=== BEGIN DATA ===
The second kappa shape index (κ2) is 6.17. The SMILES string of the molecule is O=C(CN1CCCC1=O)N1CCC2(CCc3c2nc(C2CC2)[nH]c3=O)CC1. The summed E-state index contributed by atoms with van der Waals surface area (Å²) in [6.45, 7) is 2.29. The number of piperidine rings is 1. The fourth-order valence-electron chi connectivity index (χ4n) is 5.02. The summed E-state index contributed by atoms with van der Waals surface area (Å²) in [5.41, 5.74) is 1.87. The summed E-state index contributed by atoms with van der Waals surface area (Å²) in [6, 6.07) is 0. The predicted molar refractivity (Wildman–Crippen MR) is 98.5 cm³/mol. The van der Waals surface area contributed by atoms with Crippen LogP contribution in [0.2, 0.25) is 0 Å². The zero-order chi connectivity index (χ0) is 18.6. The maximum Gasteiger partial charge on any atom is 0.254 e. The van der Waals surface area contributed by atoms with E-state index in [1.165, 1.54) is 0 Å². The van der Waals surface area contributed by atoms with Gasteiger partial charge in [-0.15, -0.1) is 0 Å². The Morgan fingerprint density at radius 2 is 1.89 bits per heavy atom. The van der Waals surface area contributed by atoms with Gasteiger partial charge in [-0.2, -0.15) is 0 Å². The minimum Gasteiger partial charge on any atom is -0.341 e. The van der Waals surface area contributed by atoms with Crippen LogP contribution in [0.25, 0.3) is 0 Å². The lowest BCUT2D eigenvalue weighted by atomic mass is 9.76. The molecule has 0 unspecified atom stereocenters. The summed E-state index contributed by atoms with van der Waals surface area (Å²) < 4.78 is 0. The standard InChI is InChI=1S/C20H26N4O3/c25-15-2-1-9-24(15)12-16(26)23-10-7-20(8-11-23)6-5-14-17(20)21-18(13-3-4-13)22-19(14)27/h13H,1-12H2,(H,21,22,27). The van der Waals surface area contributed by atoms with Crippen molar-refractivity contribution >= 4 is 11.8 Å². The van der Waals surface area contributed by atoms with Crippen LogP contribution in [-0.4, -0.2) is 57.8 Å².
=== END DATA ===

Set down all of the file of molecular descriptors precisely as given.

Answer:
The second kappa shape index (κ2) is 6.17. The SMILES string of the molecule is O=C(CN1CCCC1=O)N1CCC2(CCc3c2nc(C2CC2)[nH]c3=O)CC1. The summed E-state index contributed by atoms with van der Waals surface area (Å²) in [6.45, 7) is 2.29. The number of piperidine rings is 1. The fourth-order valence-electron chi connectivity index (χ4n) is 5.02. The summed E-state index contributed by atoms with van der Waals surface area (Å²) in [5.41, 5.74) is 1.87. The summed E-state index contributed by atoms with van der Waals surface area (Å²) in [6, 6.07) is 0. The predicted molar refractivity (Wildman–Crippen MR) is 98.5 cm³/mol. The van der Waals surface area contributed by atoms with Crippen LogP contribution in [0.2, 0.25) is 0 Å². The zero-order chi connectivity index (χ0) is 18.6. The maximum Gasteiger partial charge on any atom is 0.254 e. The van der Waals surface area contributed by atoms with E-state index in [1.165, 1.54) is 0 Å². The van der Waals surface area contributed by atoms with Gasteiger partial charge in [-0.15, -0.1) is 0 Å². The Morgan fingerprint density at radius 2 is 1.89 bits per heavy atom. The van der Waals surface area contributed by atoms with Gasteiger partial charge in [-0.2, -0.15) is 0 Å². The minimum Gasteiger partial charge on any atom is -0.341 e. The van der Waals surface area contributed by atoms with Crippen LogP contribution in [0.25, 0.3) is 0 Å². The lowest BCUT2D eigenvalue weighted by atomic mass is 9.76. The molecule has 0 unspecified atom stereocenters. The summed E-state index contributed by atoms with van der Waals surface area (Å²) < 4.78 is 0. The standard InChI is InChI=1S/C20H26N4O3/c25-15-2-1-9-24(15)12-16(26)23-10-7-20(8-11-23)6-5-14-17(20)21-18(13-3-4-13)22-19(14)27/h13H,1-12H2,(H,21,22,27). The van der Waals surface area contributed by atoms with Crippen molar-refractivity contribution >= 4 is 11.8 Å². The van der Waals surface area contributed by atoms with Crippen LogP contribution in [-0.4, -0.2) is 57.8 Å².